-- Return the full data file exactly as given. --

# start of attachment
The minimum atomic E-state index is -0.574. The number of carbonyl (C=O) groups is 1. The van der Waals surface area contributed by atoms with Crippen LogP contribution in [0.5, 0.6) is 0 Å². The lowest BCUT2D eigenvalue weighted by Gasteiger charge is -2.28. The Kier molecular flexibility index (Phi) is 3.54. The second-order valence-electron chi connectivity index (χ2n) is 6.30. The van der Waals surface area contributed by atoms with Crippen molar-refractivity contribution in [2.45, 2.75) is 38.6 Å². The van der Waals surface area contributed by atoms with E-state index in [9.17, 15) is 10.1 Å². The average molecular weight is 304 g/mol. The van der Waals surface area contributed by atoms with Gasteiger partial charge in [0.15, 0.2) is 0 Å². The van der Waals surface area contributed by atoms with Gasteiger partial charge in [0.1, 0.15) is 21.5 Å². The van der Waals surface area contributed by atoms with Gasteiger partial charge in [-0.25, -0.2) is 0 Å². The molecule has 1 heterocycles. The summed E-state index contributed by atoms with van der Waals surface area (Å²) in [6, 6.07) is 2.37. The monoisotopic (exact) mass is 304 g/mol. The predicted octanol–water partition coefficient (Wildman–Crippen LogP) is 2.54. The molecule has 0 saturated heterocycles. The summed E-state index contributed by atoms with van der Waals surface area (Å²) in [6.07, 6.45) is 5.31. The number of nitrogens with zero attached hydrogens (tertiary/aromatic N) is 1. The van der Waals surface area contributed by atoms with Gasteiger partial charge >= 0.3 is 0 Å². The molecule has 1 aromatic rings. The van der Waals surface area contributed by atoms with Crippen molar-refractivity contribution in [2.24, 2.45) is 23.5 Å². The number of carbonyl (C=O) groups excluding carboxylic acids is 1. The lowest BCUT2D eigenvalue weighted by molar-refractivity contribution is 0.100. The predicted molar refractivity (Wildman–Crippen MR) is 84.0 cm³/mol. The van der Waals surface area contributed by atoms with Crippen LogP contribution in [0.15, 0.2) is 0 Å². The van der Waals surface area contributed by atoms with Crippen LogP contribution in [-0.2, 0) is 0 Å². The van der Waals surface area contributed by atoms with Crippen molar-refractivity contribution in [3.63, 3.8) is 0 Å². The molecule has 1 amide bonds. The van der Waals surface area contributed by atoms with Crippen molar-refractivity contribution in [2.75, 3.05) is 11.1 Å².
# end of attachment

The minimum atomic E-state index is -0.574. The number of carbonyl (C=O) groups is 1. The van der Waals surface area contributed by atoms with Crippen LogP contribution in [0.5, 0.6) is 0 Å². The lowest BCUT2D eigenvalue weighted by Gasteiger charge is -2.28. The Kier molecular flexibility index (Phi) is 3.54. The second-order valence-electron chi connectivity index (χ2n) is 6.30. The van der Waals surface area contributed by atoms with Crippen molar-refractivity contribution in [2.45, 2.75) is 38.6 Å². The van der Waals surface area contributed by atoms with E-state index in [9.17, 15) is 10.1 Å². The average molecular weight is 304 g/mol. The van der Waals surface area contributed by atoms with Gasteiger partial charge in [0.15, 0.2) is 0 Å². The van der Waals surface area contributed by atoms with Gasteiger partial charge in [0.1, 0.15) is 21.5 Å². The van der Waals surface area contributed by atoms with Gasteiger partial charge in [-0.25, -0.2) is 0 Å². The molecule has 1 heterocycles. The summed E-state index contributed by atoms with van der Waals surface area (Å²) in [6, 6.07) is 2.37. The monoisotopic (exact) mass is 304 g/mol. The predicted octanol–water partition coefficient (Wildman–Crippen LogP) is 2.54. The molecule has 0 saturated heterocycles. The summed E-state index contributed by atoms with van der Waals surface area (Å²) in [6.07, 6.45) is 5.31. The number of nitrogens with zero attached hydrogens (tertiary/aromatic N) is 1. The van der Waals surface area contributed by atoms with Gasteiger partial charge >= 0.3 is 0 Å². The molecule has 1 aromatic rings. The van der Waals surface area contributed by atoms with Crippen molar-refractivity contribution in [2.24, 2.45) is 23.5 Å². The number of carbonyl (C=O) groups excluding carboxylic acids is 1. The lowest BCUT2D eigenvalue weighted by molar-refractivity contribution is 0.100. The predicted molar refractivity (Wildman–Crippen MR) is 84.0 cm³/mol. The van der Waals surface area contributed by atoms with Crippen LogP contribution in [0.15, 0.2) is 0 Å². The van der Waals surface area contributed by atoms with Crippen LogP contribution in [-0.2, 0) is 0 Å². The van der Waals surface area contributed by atoms with Crippen molar-refractivity contribution in [3.63, 3.8) is 0 Å². The molecule has 1 amide bonds. The van der Waals surface area contributed by atoms with Crippen molar-refractivity contribution in [2.75, 3.05) is 11.1 Å².